In this tutorial, I describe how to build and customize a simple bar chart using the Altair Python library. The tutorial is organized in three steps:

  • build the basic graph
  • customise the graph
  • add annotations to the graph

As sample graph, I load the hybrid car registrations in Italy from 2018 to 2020, manually built.

Load data

Firstly, I import the libraries, which will be used during the tutorial: altair and pandas.

import altair as alt
import pandas as pd

Now I build the dataset as a list of dicts, with pairs (Year, Value). Then I build a dataframe from this basic list.

data = [ { 'Year' : 2018, 'Value' : 4800},
         { 'Year' : 2019, 'Value' : 12400},
         { 'Year' : 2020, 'Value' : 32000}]

df = pd.DataFrame(data)
df.head()
YearValue
20184800
201912400
202032000

Build the basic graph

Before building the bar chart, I define some basic parameters as variables:

  • width: the width in pixel of the chart
  • height: the height in pixel of the chart.
width = 300
height = 300

Now I can build the basic bar chart, by invoking the mark_bar() function of the Chart() class. The Chart() class receives as input the data frame df to be shown. In order to specify the mapping between the data and the visual aspect of the graph, the altair library provides the encode() function. With this function, I specify the mapping between the axes and the data. I also specify which information must be shown in the tooltip.

bar = alt.Chart(df).mark_bar().encode(
    alt.Y('Value'),
    alt.X('Year:N', title='Anno'),
    tooltip=[alt.Tooltip('Year:N', title='Anno'), alt.Tooltip('Value', format=',', title='Immatricolazioni')]     
)
bar

Customise the graph

The basic graph can be customised in order to communicate something to the reader immediately. For example, I could focus the readers’ attention of the fact that from 2018 to 2020 there has been an incredibly improvement in hybrid cars registration.

I can customise the axes and the graph title, through the following parameters:

  • font: the font family to be used.
  • axis_config: some altair properties regarding both the axes, including the font family, the font size and the label rotations. Regarding axes, the altair library provides two types of text: label and title. The label refers to every label associated to data, such as the name of a country. The title refers to the title of the axis, such as Country. For each type of text, the altair library permits to configure many properties, such as the font size and the font family.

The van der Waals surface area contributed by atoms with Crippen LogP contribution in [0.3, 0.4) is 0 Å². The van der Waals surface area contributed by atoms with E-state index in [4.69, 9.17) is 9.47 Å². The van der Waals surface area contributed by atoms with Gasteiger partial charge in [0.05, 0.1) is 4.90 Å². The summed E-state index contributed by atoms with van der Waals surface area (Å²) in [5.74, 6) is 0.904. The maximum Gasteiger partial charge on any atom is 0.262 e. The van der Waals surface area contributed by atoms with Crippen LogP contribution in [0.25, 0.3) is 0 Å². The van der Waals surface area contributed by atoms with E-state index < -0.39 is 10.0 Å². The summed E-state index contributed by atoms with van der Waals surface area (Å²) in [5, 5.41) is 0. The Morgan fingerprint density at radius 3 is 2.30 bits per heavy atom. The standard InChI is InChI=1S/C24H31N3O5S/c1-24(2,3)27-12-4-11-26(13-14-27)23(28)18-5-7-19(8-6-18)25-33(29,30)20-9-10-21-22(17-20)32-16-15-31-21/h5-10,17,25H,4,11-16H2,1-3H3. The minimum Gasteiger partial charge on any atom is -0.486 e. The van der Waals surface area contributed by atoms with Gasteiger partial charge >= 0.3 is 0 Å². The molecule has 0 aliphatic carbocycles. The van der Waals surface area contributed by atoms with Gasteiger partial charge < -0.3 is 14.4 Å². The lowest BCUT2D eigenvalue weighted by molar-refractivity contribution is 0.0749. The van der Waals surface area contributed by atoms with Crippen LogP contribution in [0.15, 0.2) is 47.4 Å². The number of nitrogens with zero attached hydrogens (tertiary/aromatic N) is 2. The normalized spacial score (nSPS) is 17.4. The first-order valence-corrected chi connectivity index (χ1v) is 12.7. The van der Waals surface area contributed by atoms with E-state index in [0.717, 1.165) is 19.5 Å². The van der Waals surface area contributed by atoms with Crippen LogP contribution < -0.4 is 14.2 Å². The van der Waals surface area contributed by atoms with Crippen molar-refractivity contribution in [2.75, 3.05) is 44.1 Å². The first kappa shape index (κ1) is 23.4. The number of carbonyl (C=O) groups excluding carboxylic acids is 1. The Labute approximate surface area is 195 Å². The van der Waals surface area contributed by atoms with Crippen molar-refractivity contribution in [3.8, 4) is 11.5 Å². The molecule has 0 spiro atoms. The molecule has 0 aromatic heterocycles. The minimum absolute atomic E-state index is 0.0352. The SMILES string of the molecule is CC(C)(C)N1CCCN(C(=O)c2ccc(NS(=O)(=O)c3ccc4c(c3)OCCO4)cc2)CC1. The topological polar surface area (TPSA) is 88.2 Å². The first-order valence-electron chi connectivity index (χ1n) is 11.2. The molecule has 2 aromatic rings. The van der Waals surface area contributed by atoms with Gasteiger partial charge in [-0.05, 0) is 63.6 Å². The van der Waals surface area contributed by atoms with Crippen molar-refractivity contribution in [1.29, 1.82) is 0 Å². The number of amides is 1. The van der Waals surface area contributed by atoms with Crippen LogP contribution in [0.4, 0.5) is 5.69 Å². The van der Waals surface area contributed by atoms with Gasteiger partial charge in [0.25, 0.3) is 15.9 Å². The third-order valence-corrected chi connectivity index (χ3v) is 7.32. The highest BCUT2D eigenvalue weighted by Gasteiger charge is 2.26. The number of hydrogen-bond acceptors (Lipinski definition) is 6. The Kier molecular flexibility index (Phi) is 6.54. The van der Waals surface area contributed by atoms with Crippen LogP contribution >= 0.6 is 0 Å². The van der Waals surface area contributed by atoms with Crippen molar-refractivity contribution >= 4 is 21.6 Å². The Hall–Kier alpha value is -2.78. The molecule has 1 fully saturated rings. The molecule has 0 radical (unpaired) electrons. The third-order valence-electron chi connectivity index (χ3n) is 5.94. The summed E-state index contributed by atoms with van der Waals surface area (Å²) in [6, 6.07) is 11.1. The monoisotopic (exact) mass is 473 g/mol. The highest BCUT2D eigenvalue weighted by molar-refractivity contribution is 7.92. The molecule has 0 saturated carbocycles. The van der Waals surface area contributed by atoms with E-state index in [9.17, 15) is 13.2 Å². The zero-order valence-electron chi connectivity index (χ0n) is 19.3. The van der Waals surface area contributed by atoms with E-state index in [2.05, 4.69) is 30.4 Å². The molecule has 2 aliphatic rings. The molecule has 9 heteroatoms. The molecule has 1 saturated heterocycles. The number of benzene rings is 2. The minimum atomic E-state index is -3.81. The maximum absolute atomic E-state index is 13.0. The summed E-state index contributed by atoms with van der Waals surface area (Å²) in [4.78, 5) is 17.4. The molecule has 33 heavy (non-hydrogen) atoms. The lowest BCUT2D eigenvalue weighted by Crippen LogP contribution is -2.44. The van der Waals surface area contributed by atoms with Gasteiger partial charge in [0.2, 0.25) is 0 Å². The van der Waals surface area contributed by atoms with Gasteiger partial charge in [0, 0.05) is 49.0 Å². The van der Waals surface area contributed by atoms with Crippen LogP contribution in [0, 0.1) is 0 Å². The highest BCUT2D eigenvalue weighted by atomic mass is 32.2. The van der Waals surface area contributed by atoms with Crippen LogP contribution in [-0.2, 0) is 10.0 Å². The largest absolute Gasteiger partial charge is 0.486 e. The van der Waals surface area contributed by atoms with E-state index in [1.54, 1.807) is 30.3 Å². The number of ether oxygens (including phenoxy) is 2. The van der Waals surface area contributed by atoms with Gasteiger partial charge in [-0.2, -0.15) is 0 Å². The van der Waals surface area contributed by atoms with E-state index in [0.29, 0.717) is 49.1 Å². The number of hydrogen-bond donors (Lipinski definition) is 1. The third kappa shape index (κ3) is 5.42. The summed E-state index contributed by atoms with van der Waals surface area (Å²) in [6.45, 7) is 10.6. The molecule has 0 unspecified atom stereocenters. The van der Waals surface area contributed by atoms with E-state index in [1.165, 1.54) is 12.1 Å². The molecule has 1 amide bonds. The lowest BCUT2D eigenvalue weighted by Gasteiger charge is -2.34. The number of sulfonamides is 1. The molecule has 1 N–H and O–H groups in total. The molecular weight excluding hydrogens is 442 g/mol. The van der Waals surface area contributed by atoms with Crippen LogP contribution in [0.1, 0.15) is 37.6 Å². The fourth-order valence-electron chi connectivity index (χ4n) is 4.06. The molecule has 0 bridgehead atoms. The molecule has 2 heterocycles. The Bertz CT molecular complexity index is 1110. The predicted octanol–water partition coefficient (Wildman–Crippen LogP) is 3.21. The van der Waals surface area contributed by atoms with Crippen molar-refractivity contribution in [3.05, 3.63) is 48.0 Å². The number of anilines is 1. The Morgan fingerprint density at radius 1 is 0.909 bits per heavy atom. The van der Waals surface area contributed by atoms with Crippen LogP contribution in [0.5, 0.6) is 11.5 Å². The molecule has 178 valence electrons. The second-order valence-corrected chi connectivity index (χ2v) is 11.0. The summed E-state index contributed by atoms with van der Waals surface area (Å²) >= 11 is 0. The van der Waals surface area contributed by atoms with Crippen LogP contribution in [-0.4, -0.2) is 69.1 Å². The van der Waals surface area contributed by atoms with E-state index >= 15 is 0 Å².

• scale: some altair properties regarding to the y axis scale to be used. I have set the max domain value to 40,000, i.e. a value greater than the maximum data value.
  • title: the title of the bar chart.
font = 'utopia-std, serif'
axis_config = alt.Axis(labelAngle=0,labelFont=font,titleFont=font, labelFontSize=16, titleFontSize=18)
scale_config=alt.Scale(domain=[0, 40000])
title='Immatricolazioni Auto Ibride'

Then, I can focus the readers’ attention to the last year (2020), by highlighting the corresponding bar with a stronger colour than the other bars. As colour, I can use a type of green, to mark the fact that ecological cars are increasing. I set the color property through a condition().

bar = alt.Chart(df).mark_bar(tooltip=True).encode(
    alt.Y('Value', axis=axis_config,title=title,scale=scale_config),
    alt.X('Year:N', axis=axis_config, title='Anno'),
    color=alt.condition(
        alt.datum.Year == 2020,  # If the Year is 2020,
        alt.value('#154734'),     # highlight a bar with green.
        alt.value('lightgrey')   # And grey for the rest of the bars
     ),
    tooltip=[alt.Tooltip('Year:N', title='Anno'), alt.Tooltip('Value', format=',', title='Immatricolazioni')]     
)
bar

Add annotations to the graph

Now I can show explicitly the improvement from 2018 to 2020, by calculating the percentage increase and adding it to the graph as an annotation.

df['Value'][2]/(df['Value'][2] - df['Value'][0])*100
117.64705882352942

The percentage increase is around 117%, thus I can add a text in the graph with this information. I exploit the mark_text() function of the Chart() class. I also specify the font and other style parameters.

text = alt.Chart(df
).mark_text(x=width/2, y=20, dx=-5,fontSize=30, color='green',text='+117% nel 2020',font=font
).encode()

text

Now I build a broken line which connects the 2018 bar with the 2020 one. I build a dataframe, which contains the dots of the four lines.

df_line = pd.DataFrame([
    {'Year': 2018, 'Value' : df['Value'].min()}, 
    {'Year': 2018, 'Value' : 35000},
    {'Year': 2020, 'Value' : 35000},
    {'Year': 2020, 'Value' : df['Value'].max()}
])
df_line.head()

Out[9]:

YearValue
20184800
201835000
202035000
202032000

Then, I build the lines through the mark_line() function of the Chart() class. Note that, in this case, the Chart() class receives as input the df_line dataframe.

line = alt.Chart(df_line).mark_line(color='#154734').encode(
    alt.Y('Value', axis=axis_config,title=title,scale=scale_config),
    alt.X('Year:N',axis=axis_config, title='Anno', ),
)
line

Finally, I can combine the three previous graphs, simply by summing them. I can also specify some properties of the final chart, such as the title, the width and the height.

inal_chart = bar + line + text
final_chart = final_chart.configure_title(
    fontSize=25,
    dy = -15,
    font=font,
).properties(title=title,width=width,height=height)

final_chart

Finally, I save the graph as an HTML page, which can be included everywhere in a Web site

final_chart.save('auto_ibride.html', embed_options={'actions': False})

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